(Mrs. Fannie Lou Hamer testifying at the DNC in Atlantic City in August of 1964.)
Fresh Air recently re-ran a segment featuring “Freedom Summer,” the documentary directed and produced by Stanley Nelson that chronicles SNCC and CORE’s combined efforts to bring civil rights to Black Americans living in Mississippi during the summer of 1964. One of the goal’s was to bring the nation’s attention to the extreme system of apartheid that Blacks lived under, and that was reinforced by every branch of power in Mississippi, from government, to the highly censored news media, to white “Citizens’ Councils,” to the KKK.
“Freedom Summer” moves me to tears every time I watch it, and I have watched it a bunch of times. So profound was its effect that I ended up having one of my characters, Daniella, be a part of “The Mississippi Summer Project” as it was known before it came to be called “Freedom Summer.”
Chapter five of We Are All Good People Here is comprised solely of letters from Daniella, which she writes while living in Mississippi with a Black family, spending the hot days going door-to-door, encouraging Black Mississippians to register to vote, despite the danger such action would put them in, and despite the known futility of their attempts (white county registrars saw to it that nearly all registrations by Black people were denied.) For Daniella, her summer in Mississippi marks the moment her life splits into two, Before and After, as she would spend the rest of her life deepened and changed by this experience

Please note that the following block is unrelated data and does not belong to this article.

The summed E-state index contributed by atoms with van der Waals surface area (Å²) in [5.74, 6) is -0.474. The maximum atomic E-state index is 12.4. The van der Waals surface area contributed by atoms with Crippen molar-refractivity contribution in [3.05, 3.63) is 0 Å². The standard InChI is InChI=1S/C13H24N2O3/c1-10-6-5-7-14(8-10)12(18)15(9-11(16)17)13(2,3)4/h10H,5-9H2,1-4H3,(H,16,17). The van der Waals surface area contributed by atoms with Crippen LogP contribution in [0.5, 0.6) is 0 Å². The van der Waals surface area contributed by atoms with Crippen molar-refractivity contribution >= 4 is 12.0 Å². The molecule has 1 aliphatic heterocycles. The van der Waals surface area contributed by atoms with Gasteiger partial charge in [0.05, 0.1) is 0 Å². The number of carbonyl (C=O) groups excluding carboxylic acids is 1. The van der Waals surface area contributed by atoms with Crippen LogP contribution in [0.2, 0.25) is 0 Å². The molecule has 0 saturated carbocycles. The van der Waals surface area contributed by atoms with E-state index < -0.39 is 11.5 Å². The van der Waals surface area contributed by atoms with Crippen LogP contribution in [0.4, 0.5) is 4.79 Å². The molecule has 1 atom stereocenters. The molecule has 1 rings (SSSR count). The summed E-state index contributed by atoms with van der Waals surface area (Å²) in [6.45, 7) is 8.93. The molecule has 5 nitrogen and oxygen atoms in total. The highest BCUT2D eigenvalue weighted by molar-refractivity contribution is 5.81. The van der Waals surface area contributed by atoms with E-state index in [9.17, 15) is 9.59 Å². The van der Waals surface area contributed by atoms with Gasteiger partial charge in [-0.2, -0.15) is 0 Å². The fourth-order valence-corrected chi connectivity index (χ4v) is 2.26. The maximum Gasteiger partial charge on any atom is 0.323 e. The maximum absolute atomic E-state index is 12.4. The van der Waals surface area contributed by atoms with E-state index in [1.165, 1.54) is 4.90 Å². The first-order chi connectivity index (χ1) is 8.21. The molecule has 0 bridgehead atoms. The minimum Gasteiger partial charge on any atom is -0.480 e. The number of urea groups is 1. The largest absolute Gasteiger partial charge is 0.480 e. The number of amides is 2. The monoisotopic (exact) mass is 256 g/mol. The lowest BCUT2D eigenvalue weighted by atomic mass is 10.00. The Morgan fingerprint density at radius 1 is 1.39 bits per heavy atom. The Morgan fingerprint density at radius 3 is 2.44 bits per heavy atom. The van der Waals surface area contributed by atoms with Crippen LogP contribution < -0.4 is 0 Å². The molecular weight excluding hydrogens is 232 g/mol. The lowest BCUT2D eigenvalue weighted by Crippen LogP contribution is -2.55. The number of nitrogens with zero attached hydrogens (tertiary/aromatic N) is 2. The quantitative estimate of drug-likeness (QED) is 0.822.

I HIGHLY recommend you watch the documentary, Freedom Summer , which PBS is currently streaming for free.
And here’s the 2014 Fresh Air interview with director Stanley Nelson and organizer Charles Cobb:
And, finally, here is chapter five from my book — my favorite chapter in the novel — which is simply a compilation of Daniella’s letters home from Mississippi.